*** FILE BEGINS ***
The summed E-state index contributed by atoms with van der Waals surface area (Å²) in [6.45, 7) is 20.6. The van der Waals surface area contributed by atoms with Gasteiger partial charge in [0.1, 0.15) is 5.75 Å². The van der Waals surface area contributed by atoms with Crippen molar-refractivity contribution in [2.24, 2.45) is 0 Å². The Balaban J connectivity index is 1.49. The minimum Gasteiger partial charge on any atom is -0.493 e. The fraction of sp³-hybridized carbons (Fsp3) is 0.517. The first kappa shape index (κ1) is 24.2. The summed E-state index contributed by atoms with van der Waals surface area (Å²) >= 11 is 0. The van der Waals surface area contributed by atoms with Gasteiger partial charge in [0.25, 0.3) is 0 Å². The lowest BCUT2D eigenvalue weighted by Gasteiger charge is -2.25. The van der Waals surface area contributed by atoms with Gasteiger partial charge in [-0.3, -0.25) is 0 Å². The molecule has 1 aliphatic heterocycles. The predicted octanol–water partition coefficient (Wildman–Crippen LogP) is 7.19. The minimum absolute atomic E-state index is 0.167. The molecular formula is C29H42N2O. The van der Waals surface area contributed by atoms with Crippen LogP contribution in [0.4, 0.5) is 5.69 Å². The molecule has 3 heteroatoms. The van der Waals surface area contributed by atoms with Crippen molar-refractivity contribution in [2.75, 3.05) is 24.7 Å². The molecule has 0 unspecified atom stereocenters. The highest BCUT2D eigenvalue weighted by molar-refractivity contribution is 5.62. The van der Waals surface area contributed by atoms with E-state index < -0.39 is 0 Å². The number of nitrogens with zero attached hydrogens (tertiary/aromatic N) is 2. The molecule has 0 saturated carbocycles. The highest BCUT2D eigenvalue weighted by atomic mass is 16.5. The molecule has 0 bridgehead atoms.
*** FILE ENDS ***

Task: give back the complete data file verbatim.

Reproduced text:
The summed E-state index contributed by atoms with van der Waals surface area (Å²) in [6.45, 7) is 20.6. The van der Waals surface area contributed by atoms with Gasteiger partial charge in [0.1, 0.15) is 5.75 Å². The van der Waals surface area contributed by atoms with Crippen molar-refractivity contribution in [2.24, 2.45) is 0 Å². The Balaban J connectivity index is 1.49. The minimum Gasteiger partial charge on any atom is -0.493 e. The fraction of sp³-hybridized carbons (Fsp3) is 0.517. The first kappa shape index (κ1) is 24.2. The summed E-state index contributed by atoms with van der Waals surface area (Å²) >= 11 is 0. The van der Waals surface area contributed by atoms with Gasteiger partial charge in [0.25, 0.3) is 0 Å². The lowest BCUT2D eigenvalue weighted by Gasteiger charge is -2.25. The van der Waals surface area contributed by atoms with Gasteiger partial charge in [-0.3, -0.25) is 0 Å². The molecule has 1 aliphatic heterocycles. The predicted octanol–water partition coefficient (Wildman–Crippen LogP) is 7.19. The minimum absolute atomic E-state index is 0.167. The molecular formula is C29H42N2O. The van der Waals surface area contributed by atoms with Crippen LogP contribution in [0.4, 0.5) is 5.69 Å². The molecule has 3 heteroatoms. The van der Waals surface area contributed by atoms with Crippen molar-refractivity contribution in [2.75, 3.05) is 24.7 Å². The molecule has 0 unspecified atom stereocenters. The highest BCUT2D eigenvalue weighted by molar-refractivity contribution is 5.62. The van der Waals surface area contributed by atoms with E-state index < -0.39 is 0 Å². The number of nitrogens with zero attached hydrogens (tertiary/aromatic N) is 2. The molecule has 0 saturated carbocycles. The highest BCUT2D eigenvalue weighted by atomic mass is 16.5. The molecule has 0 bridgehead atoms.